Johnson explains Moore’s lack of playing time (Strasburg touched up)

A seemingly large segment of the fan base has questioned - rather vocally, I might add - manager Davey Johnson’s decision to play Chad Tracy and Xavier Nady, among others, over power-hitting rookie Tyler Moore.

For what it’s worth, handful of beat writers that cover the team have wondered why Moore hasn’t gotten more playing time since his promotion to the big leagues Sunday, as well.

Today, Johnson discussed his rationale for sitting Moore (who has just four at-bats since making his major league debut) even with Adam LaRoche out because of an oblique injury.

“I like the heck out of Tyler Moore,” Johnson said. “He can flat-out hit. But he’s a rookie and the other guy (LaRoche) is going to be out a few days. This is not the time to be trying to break a young phenom into a position that the owner’s going to come back real soon.

“(LaRoche’s) not going to be out long. I’m going to get the guys (playing time) that are going to be here and need the at-bats.”

Not only will Tracy continue to start at first base over Moore with LaRoche out, but Johnson said he would probably put Nady above Moore on the proverbial depth chart at this point.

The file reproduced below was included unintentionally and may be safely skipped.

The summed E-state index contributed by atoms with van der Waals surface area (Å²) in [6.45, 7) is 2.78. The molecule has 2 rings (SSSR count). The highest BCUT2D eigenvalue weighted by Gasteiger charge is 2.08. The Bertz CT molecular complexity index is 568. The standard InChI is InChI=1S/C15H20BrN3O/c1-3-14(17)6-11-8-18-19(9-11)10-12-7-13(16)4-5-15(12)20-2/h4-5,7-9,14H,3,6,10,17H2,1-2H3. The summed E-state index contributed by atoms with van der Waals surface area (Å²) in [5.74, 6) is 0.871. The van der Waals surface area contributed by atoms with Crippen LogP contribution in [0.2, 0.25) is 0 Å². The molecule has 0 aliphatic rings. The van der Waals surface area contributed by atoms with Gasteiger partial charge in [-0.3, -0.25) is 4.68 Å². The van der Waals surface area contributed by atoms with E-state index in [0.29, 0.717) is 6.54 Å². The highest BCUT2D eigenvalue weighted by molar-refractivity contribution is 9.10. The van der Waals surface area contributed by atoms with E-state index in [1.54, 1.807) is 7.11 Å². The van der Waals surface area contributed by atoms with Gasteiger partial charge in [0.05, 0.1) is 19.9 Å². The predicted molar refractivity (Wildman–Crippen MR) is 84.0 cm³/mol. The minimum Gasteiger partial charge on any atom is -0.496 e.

“I would think long and hard about Nady after Tracy (at first),” Johnson said. “As much as I love young talent, and I think (Moore’s) a good one ... and also, too, it’s not something he’d be used to. It’d not really be fair to him. He hasn’t played in five, six days or something. He’s not used to that role.”

Moore has one hit in his four at-bats since his call-up, while Tracy and Nady have both really struggled at the plate this season.

Tracy has hit just .120 (3-for-25) while Nady is batting .123 (7-for-57) this year.

Update: Stephen Strasburg is human.

The reigning National League Pitcher of the Month for April just allowed a two-run homer to Phillies right fielder Hunter Pence, marking the first home run he’s given up since Aug. 15, 2010. Even more remarkably, it’s also just the second longball Strasburg has ever given up to a right-handed hitter and the eighth homer the Nats, as a team, have given up all season.

It’s 2-0 Phillies in the fourth.

Update II: Chad Tracy’s solo homer in the bottom half of the fourth has cut the Nats’ deficit in half.

It was just Tracy’s fourth hit this season and his first major league homer since Sept. 6, 2010.

The Nats had a chance to tack on more in the fourth, but stranded runners at the corners. They’ve left seven on base tonight, five of which were courtesy of Jayson Werth.

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